Newspaper Page Text
VOL. XX, NO. IT.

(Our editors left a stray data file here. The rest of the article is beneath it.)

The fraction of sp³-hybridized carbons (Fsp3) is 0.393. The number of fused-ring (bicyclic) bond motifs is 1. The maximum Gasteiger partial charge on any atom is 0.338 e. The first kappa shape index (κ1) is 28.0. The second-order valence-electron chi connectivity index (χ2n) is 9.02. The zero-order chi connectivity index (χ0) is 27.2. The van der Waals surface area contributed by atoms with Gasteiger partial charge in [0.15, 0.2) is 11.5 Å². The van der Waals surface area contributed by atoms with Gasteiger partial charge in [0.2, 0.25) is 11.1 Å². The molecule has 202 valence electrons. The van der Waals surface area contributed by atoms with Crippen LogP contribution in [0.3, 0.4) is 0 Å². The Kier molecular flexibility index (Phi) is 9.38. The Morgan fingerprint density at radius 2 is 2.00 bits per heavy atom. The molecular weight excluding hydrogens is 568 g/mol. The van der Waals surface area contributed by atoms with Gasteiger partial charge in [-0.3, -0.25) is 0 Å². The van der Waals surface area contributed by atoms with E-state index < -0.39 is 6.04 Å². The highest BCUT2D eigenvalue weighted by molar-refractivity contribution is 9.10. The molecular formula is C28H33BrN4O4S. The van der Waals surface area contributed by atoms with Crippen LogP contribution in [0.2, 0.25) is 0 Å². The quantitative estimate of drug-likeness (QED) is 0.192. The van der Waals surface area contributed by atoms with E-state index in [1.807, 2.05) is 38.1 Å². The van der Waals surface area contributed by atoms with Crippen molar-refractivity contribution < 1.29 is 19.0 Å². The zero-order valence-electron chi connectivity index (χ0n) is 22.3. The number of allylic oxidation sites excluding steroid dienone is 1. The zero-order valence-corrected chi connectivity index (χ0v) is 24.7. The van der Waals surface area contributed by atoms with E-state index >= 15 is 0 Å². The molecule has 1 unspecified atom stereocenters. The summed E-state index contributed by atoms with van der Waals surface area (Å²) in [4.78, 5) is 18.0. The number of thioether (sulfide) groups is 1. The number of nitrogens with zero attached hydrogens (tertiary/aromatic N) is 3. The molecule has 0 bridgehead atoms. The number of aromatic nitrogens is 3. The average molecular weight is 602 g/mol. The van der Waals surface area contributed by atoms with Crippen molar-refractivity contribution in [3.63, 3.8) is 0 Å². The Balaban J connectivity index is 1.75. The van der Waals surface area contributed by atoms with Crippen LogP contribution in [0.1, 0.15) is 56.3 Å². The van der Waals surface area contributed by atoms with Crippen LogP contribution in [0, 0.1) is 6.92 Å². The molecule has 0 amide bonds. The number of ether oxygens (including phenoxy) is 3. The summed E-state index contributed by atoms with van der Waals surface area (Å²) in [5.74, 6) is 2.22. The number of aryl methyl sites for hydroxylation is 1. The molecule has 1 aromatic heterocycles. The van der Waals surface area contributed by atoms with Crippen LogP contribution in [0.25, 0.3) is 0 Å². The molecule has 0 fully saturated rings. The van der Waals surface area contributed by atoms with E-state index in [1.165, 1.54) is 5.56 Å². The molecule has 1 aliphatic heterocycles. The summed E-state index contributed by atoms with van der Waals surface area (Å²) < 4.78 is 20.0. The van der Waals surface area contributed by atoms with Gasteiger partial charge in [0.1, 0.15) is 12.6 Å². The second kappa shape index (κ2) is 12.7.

^N( KNOLXJX.NO in. V K E E O N if Eve, Bar, Nose and Throat last four days of eacl. mouth. 8,ITON •Spt-cialiBt—Diseasas At Orton ROSS THE over Wertdell's refltaunuil ftjceutjv pied U Dr. t-a«. OENTIST-Has the rooms occu (1 will bi* in Mil- !)»ii'k"the"first fifteen d»ys of each month. THE DENTIST Office over Farmers Bank. Open every day. niT- tin Main strn't net ween Dr. Ashton'« fH,-,. and Mrn. '.ftrijjhfs millinery store, Uoiik fontiiii»iniE pnrehaee ticket and PTof'm v Kinder will l,- t,v re W. W. HKEVKreward,,1 O U Coroua, H. At'hott, Milbank, R, D. I). -K I'OWKH FOR SAl.E—Can be pnr "hawd cheap. Apply IO-UKO. *UDAV, evillo, S D. -•OOircOW FOR -Apply to A L, HOME HAPPENINGS. Wheat—Today—No 1, »3c No, 51c flax 92c. Wood Bros, display a fine line Silver and Nickel Plated Ware. Have you seen that fine dis lay of pretty dolls at Fisher & 'helau's. C. R. Hoi den, the South Shore otel and livery man drove over aturday with George Fanset, eturning Sunday. Morley, the well man, bored a ew well at the city hotel the 'rst of the week, getting a flow water at 29 feet. Mrs. E. H. Benedict returned onday from a week or two's isit at Clear Lake rieods in Minnesota. and with Mr. and Mrs. John Wright, of entworth, Lake county, 'isiting their sister, Mrs. ^orskie of Alban township. are F. Monday night was one of the old ones, the mercury dropping o 10 below, and there was lots i ozone in the ir next morning. Mr. and Mrs. Stinely, of Ap pleton, Minn., who had been en joying a visit with the family of Joseph Ede, in Alban township, returned home Saturday last. The ladies of the Catholic so iety will hold a social at the parlors of the St Hubert hotel on Thursday evening, Dec. 22, to which all are invited. R. J. Hicks was spending a day or two at home the first of the week, having been out for his company on a tour west of the Missouri. The residents in the vicinity of the Alban church are making arrangements for Christinas tree exercises with a program by the children on Christmas eve. A splendid line of Christmas goods at W. F. Rust's, including watches, chains, lockets, charms rings, gold pens and a varied as sortment of silverware novelties and souvenirs. having been guests of G. Stengel while attending the funeral of the young man Nehrenberg. A number of the Modern Woodmen fraternity on Tuesday evening drove down to Albee to enjoy a reunion with the wood choppers at that place and assist n lodge work. They report a great time and fine entertain ment by the Albee Camp. Rev. A. J. Lidstone, of Bristol, C. D. Burkhardt, one of the old-timers in Milbank, but who is nowr located Milbank this year accident to the plate srlass When teams are Useful Holiday Goods at Wood Bros. Highest cash price paid for po tatoes by J. H. lirannon. Messrs. John Strandberg, Jonas Dahlgren, and Axel Dahl berg of Strandburg, are in town today on a proving up mission. Wood Bros, found their 5 and 10 cent counter so successful last year that they have put in another carefully selected stock this year. Mr. Frans Croal will take the position vacated by George Bar ney at the Empire elevator. Mr. Croal commences work this week to get the run of things. The ladies of the Episcopal Guild desire to thank the public for their generous patronage Thursday evening. The net re ceipts of the evening were $124.15. Mrs. M. H. Wiseman is in Montevideo this week at the home of her daughter, Mrs. Ho cum, the latter having been called to Wisconsin by the illness of some friend. Rev. O. Williams will preach on Sabbath morning on the ques tion, "Is Conscience a Proper Guide to Form Character by?" In the evening will preach the fourth sermon in the series on the Prodigal Son. Messrs. Amsden Bros, and C. C. Norton sold a bunch of 125 sheep that netted them $842.50 or £4.55 a cwt. As proof of the fact that sheep are all right just now Mr. Amsden states that in the fall of 1*94 he sold a better lot of sheep for £1.50 a cwt. Some twenty-five or thirty friends of Mr. and Mrs. Guthrie, of the City hotel, took dinner with the landlord and lady of that hostelry last Sunday, and thor oughly enjoyed a very fine spread of good things as well as the so ciability of the gathering. The ladies of the Episcopal Guild held their Christmas ba zaar in the Firemen's hall yester day and last evening. They had the room very prettily decorated and arranged for the occasion, and appeared to be doing a thriv ing business. G. E. James' big colored com edy, Georgia Up-to-Date, will ap pear at the Opera House Sat. Dec. 17th. Don't fail to see the great attraction. Secure your seats early. Brilliant, pretty Creole girls, Southern melodies, dancing and grand opera, all to make the show a success. The Aberdeen News states that it has information that a large immigration of Russians will go into the country tributary to Eureka early in the spring Messrs. A. Henkelinann and T. B. Semrau, of Correll, Minn., returned home Saturday last,! it. says that £1,000 heads of lain ilies will settle in the rough country towards the Missouri river. Hon. A. G. Somers, of Lura, was in town for a short time Wednesday and Thursday. While Mr. Somers has made no active canvass for the speaker ship of the house, since his name has been mentioned he has re ceived a number of unsolicited promises of support, and will go came down last Tuesday to attend I into the contest with a good solid the funeral of Ira Abbott, Mr. Lidstone having been the pastor of the family at Twin Brooks. Mr. A. A Abbott, a brother of the deceased young man. nowr residing at Madison, S. D., was also in attendance at the funeral. backing, fully equal to that of unv other man yet mentioned for the position. About noon Wednesday the team of Wall ice Leavitt, in charge of James Shevlin, who left them standing unhitched for a moment down near the lumber yard, took a start and ran up at Harlem, stopped town, and coming down Main off with his brother John, Mon-j street in attempting to make a dav while on his wTav home from a short tui n, ran directly into the cities! Mr B. says that lie the window of Wood Bros, hard notices more improvements in wTare store, on the north side. than in any of The pole of the vehicle struck his previous visits. the large plate glass, and broke In connection with the recent in Wood Bros, store, a word of warning to persons with teams would be timely. Too much care cannot be exercised by parties tying their teams on the street, as the plate glass and windows all along Main street are pretty generally in easy reach of a frightened team that should make a jump or two. thus one oi the windows into small I pieces and cracked another. The members of the fire com pany have commenced making arrangements for a grand ball to be given at the opera house Fri day evening, Dec. 30 th. The party will be the event of the season, and as the proceeds of the ball are to be used for the purchase of a more convenient site for the hose house on Main hitched to I street, the boys desire that the sidewalk it would be the everyone shall purchase tickets, part of wisdom for the driver to whether they dance or not, and see that they are fastened se- thus assist the firemen in their curely. I undertaking. Buy some ticket. Free car fare to La Crosse, one mont'i rial free, free instruction in physical training with useofgym nasium, 90 percent, of graduates now employed are a fewT of the inducements offered by the Wis consin Business University of La Crosse. Send for catalogue. Who does not like sweet sing ing? Not a song sung in French or Italian, but good old Southern melodies, interspersed with late topical song's, coon songs and a grand medley of comic opera to go home on. You can't afford to miss the newest and brightest thing this season— Georgia Up to-Date. Among the large assortment of novelties and toys appropriate for Christmas gifts is a fine variety of Albums that is well worth your attention, at Fisher & Phelan's. The Odd Fellows of Sylvan lodge on last Tuesday evening elected officers for the ensuing year as follows: N. G—Franz Wendland. V. G—J. D. Burkhardt. Sec.—S. M. Pasco. Treas.—G. L. Wood. Trus.—W. F. Rust. The Rebeccas at their meeting last week made the following election: MILBANK, S. D., FRIDAY, DEC. 1«, 189K Wood Bros, display a fine line of Silver and Nickel Plated Ware. Mr. Ben Siers, an old soldier, and one of the early settlers in the county, as the result of an accident a few years ago, has had more or less warning of the loss of his mental faculties, and with the advice of his friends wan talc en to Yankton hospital a week or two ago, with the hope that his malady might be checked. N. G—Mrs. Geo. S Rix. V. G—Mrs. J. P. Jones. Sec.—Mrs. W. F. Rust. Treas.—Mrs. J. D. Burkhardt. At the regular meeting of Gen, A. A. Humphaey Post, G. A. R. No. 42, held Dec, 1st, the follow ing officers were elected for the ensuing year: Com.-—N. H. Goslyn. S. V.—H. J. Benedict. J. V.—N. I. Lowthian. Q. M.—R. T. Rodgers. O. D.—H. M. Reade. Chap.—D. J. S. McGiven. O. G.—J. S. McCann. Surg.—A. S. Young. Trustee for 3 yrs.—Wm. nings. Jen Delegate to state encampment —H. J. Benedict Alternate—J C. Stanford. Milbank lodge No. 20, F, & A. M. elected officers last evening as follows: V/. M—W. W. Downie. S. W—M. L. Ecker. J. W—F. W. Meehau. Treas.—W. B. Saunders. Sec —John Trunin. Trustee -Getrgo Mitchell. The installation will take place the evening of St. John's day, Dec. 27, and will be open to the families of the craft. Six Acrei* of' Milbank Driving Park l'or Sale. Six acres on east end of Mil bank Driving Park, along creek, for sale. For particulars apply to Emil Johnson, committe. Tlic Deadly Cigar. The sudden death of William M. Singorly, editor of the Phil adelphia Record, adds another to the countless victims of the dead ly cigar. Dr. Bernardy, who was Mr. Singerly's family phys ician visited him the day before his death and found him then in fairly good condition, with no weakness or pain, expecting to go down to his office the next day But the end carne suddenly, and without a wTord the strong man fell back dead. The ex plauation of the sudden death which will apply to thousands of similar cases, is given by Dr Bernardy as follows: "Mr Singer ly was an inveterate stnok er, and for years had suffered from what was know as a 'tobac co heart.' I forewarned his family that some day he would die suddenly in just the way he has. He knew- that his heart was weak, but always laughed at the thought of danger. The end has come, however, in just the man ner I had predicted and ex pected."—The Christian. A Dau^lilcr OF llie Itevolution. Zumbro Falls (Minn.) Independ ent.—The Bulletin, Norwich, Connecticut, publishes an article stating that Mrs. Eliza Bailey, mother of Mrs. Robert Disney of this vicinity, is soon to be recog nized as one of the daughtersof the Revolution. It reads as fol lows. "Sarah Riggs Humphreys Chapter, D. A. R. of Derby, is to realize one of the ambitions of every chapter in the organization and that is to enroll one "real daughter of the revolution,that is amember whose father was in the revolutionary war and aided the cause of American independence. The lady is Mrs. Eliza Bailey of taken from earthly life. lie was Milbank, South Dakota. Mrs. Bailey is approaching 84 years of age, having been born on February 4,1815. She is the daughter of Hezekiah Wheeler, who enlisted in the Continental army from Stafford Springs, Tolland Co. Her application for membership was presented at the last meeting of the Chapter. With it was that of her grand daughter who resides in Shelton. Although living in the West, Mrs. Baily wishes to join the daughters in the state from which her father enlisted and she selected the Derby chapter be cause it is the one with which her granddaughter is going to as sociate herself. Hezekiah Wheel er, her father, enlisted in the Revolutionary war when but fifteen years of age, but did not go into the army until he became sixteen. He then served six years until the close of the fight ing. He died Oct. 81, 1828, after that his widow drew a pension from the United States govern ment for twenty-seven years." Val ay tank ay shall go an get ma Best Garl an see des hare sho. Broder he write ma he saw dam an he say da bane all rite. He say, You vatch for des Here show, "Georgia Up to Date, "an ven da come to Milbank you go oup an larf. Creamer)' ICeport. Following is creamery report for the month of October, 1898: RECEIPTS. Batter Sold, (5H86 1bb.) $117* 0T Balance and Drafts 4 t« DI8BUBSEMKNT8. Expenses $ lttft 50 Sinking Fund 40 9? Paid Patrons 944 63 $1182 10 1182 10 We received 117,580 lbs. of milk which made 4,929 lbs. butter fat. The average test was 4,2 per cent per cwt. ot milk. Official Canvas*. PIERKE. s. D., Dec. 12.—The final totals oil state officers and amend ments are: Phillips (Rep.), 3G,94N Lee (Pp.), 37,319 Kean (ltep.), 38, IH5 Robinson (Pop.), 34,494 Roddle (Rep.). 38,065 Sparling (Pop.), 33,911 Reeves (Rep.), 38,519 Smith (Pop ), 34,150 Scliainber (Rep.), 38,541 Tay lor (Pop.), 34,213 Pyle (Rep.), 38 701 Palmer (Pop.), 34,147 Collins (Rep.), 38,717 Kintz (Pop.). 33.459 Eastman (Rep.), 38,434 Scollard (Pop.), 33.956 Smith (Rep.), 37,829 Tompkins (Pop.). 34,431. Equal suffrage was lost by 3,284. The initiative and referendum secur ed a majority of 7.333, and the state dispensary system secured a majority of 1,643. Only about 40,(XX) votes were cast on any of these proposi tions. The certificates of election for all parties have been signed and de livered and the contest over the governorship will be inaugurated at the time Lee takes possession of the oflice for the new term. OSCEOLA Dec. 14, The School in Dist. No.l is prepariug tor a Christmas tree this year, All are invited. Miss Nellie Rowan is visiting at (Jraceville. Mian. H. A. Lathrop will soon be able to resume his duties as teacher again. We were very sorry to see Wilmot de leated by iSbse'on ou the county seat. Mr. Lawerence Roche of Marvin is stopping with Thomas Harrison this winter. Frank Btiles is assisting bis brother Chafl. in tbe Store at Marvio. Died. At the home of his parent* Mr. tod Mrs. A L. Abbott in Milbank, i i., on Sunday, Dec. 11, 1SU8, of inflamatiou of the bruiu. Ira W. Ab bott, aged 1* \«'Hr8 and 9 moutlis. Death is nearly always an unwel come visitor, and in the above case it has its peculiarly distressing features. A bright voting fellow, just touching the years of early manhood, blessed with physical vigor airl the joyous enthusiasm of young life and with a character forming on the better lines the hope and pride of his parents, whose staff and comfort in their de clining years he gave every promise of being. Such was Ira Abbott, the young man who was last Sunday seemingly well and hearty on Thurs day, attending school during the day and in the evening was with young friends at the church entertainment. In the early morning he woke up and complained of an ear-ache or pain in the head. Remedies were applied and a physician was summoned, and it was believed he was improving un til Saturday evening when his case became serious and a council of phy sicians was held. Every effort was made to relieve him but it was with out avail, and shortly after nine o'clock Sunday morning he expired. The funeral occurred last Tuesday afternoon at the M. E. church, of which society the young man was a member, being also connected with the Sunday school and Epworth League. He was an attendant of the high school, and his associate pupils, in company of the teachers attended the funeral exercises in a body, the pall-bearers being composed of six of his class-mates the choir furnish ing the music on the sad occasion was also composed entirely of these young friends and associates. Rev. O. Wil liams preached ail impressive ser mon from First Corinthians—15-54 57, to a large congregation of friends who turned out to express their sym pathy with the father and mother in their great bereavement. The pupils of the public school, the Epworth League and the W. It. C. each laid a tribute of beautiful ilowers on the casket of the deceased young man, and a general feeling of heartfelt-sym pathy has gone out to the worthy parents, who are among the early and well-known residents of the county, and their bitter grief is more or less the burden of the whole community, among whom they are held in the highest honor and iem Thanks. We wTish to say to the many friends whose sympathy was so generally exhibited to us in acts of kindness in our recent be reavemeut, that we are unable to express to them the gratitude we feel for all their kindly sym pathy, but most sincerely thank them all. A. L. ABROTT A. M. ABBOTT. Farmers Iimlituto. While the attendance at the farmers' institute held at the court house last Wednesday was not so largely attended as it should have been, a very inter esting session was held, and a profitable discussion of two of the subjects on the program was had. The interest manifested on this occasion by those present and the manner in which the subjects were discussed and dif ferent points brought out indi cated something of the advan tages to be derived from these meetings, and how interesting and profitable they can be made if a general attendance is secur ed. The president, Mr. Patridge, stated that owing to his illness last winter the regular meeting was not held, but that it rested with the farmers themselves whether they would keep up the institute. After the constitution and by laws had been read by the secretary, Mr. Bailey, they wTere adopted as printed in another column. The first paper under dis cussion was one by Mr. C. H. Hevener on the "baby separa tor, "or the advantage of using the seI)arator at homBi Tlle Herbert Franks is working for Walter paper js printed in another col Harper. jumn. It w?as quite thoroughly Nothing funny in being sick all discussed, and was ably sup the while, troubled with constip plemented by the experience of ation, dyspepsia or liver comp- Fred Krueger, who had used a laints when you can easily be home separator while taking his cured by taking Dr. Sawyer's cream to the creamery, and had Little Wide Awake Pills.—At N. i found it a most profitable ma J. Bleser's. chine. The great benefit being Consolidated April 11. 189(i in securing the fresh warm milk for his calves. Geo. Isham gave his exper ience with his silo, constructed this year and used for the first time, and in which he has some 28 acres of corn preserved. Mr. Isham gave an interesting and quite complete history of his silo as to cost and construction, and had a specimen of the en silage in a bag, showing its con dition as he is feeding it. He was well satisfied that the silo was an economical and profitable way of providing winter and spring fodder for his cattle. The next meeting of the insti tute will be on the second Wed nesday or 11th of January, at 1:80 p. m. sharp. The program will consist of the two papers not reached for want of time at this meeting and two additional ones, and will be as follows: Po tato Culture—A. M. Hagan How to Pay the Mortgage—-J. D. Reeves Calf Raising—Fred Krueger Wheat Raising—H. W. Bailey. A question box will also be in use. The Kahy Separator. Paper read before Farmers' Institute, Dec. 14. There are advantages and dis advantages in getting and using a baby separator. First I will say I have run a separator three years, and while we don't think we knowr ail about them, we think we have learned something about them, and will name first some of the disadvantages, be ginning with the first cost as that comes first. Now that seems to be a stunuer and really seems to be more than all the butter will bring in one year, but you must stop and carefully consider the length of time they will last— 50 years, running twice a day, 8C5 days every year, and that every time you put milk through it, it is making money for yon. Of course the amount it will save depends on your methods previ ous to using the separator. That you may each know how much the separator will save you, I will give the following: "The increase over setting in pans is 50 per cent. over setting in cans in colel water, 20 per cent. in setting in improved creameries with ice, 10 per cent. the price of butter is raised from 2 to 4 cts. per lb. the feeding equality of the skim-milk is wertb twice as much as milk set in pans or cans, or taken to creameries." After you once have a separates (if you like dairying), you will find it so much ahead of the old way, you will soon forget the first cost. The next greatest objec tion is running the separator men will buy harvesters, mowers, drills, plows and all kinds of machinery and expect to run them with some kind of power, but when it comes to a separator they think it ought to run itself. Or they must think it runs agreat deal harder than it dejes. The capacity is given of each machine so you may know how fast they will separate, and as to power re quired to run them, I will say I never yet have had one person that had a word to say against the pewTer it teiok to run them, where I have seld or had them on trial. In regard to time it takes to separate, I will say that with the "Humming Bee" on an average it takes about 4 minutes per cow. In regard to washing, it takes about 8 minutes to wash ours. Now will it pay patrons of the creamery to have a separator md separate their milk at home and take the cream to the crejain ery? I will give you my way of sizing it up, and you can judge for yourselves. We will figure on a basis of 4 per cent, test for milk, 20 cts. per lb. for butter, 10 cts. per cwt. for hauling. One cow ought to give 25 lbs. per day 800 days, which will amount to $7.50 for hauling the milk for one cowand for 10 cows would amount to $75. I consider the fresh, sweet, warm milk will make at least $3-difference in every calf on 10 calves would be $30, mak inga total of $105. The cost ef a separat to do this work would cost $50 leaving a balance of $55 the first year after paying for the separator, the second year yeu have the $105 clear and so on for 50 years. The price of but ter dees net cut any figure with this estimate, it is always the same. Will it pay? That is for you to say.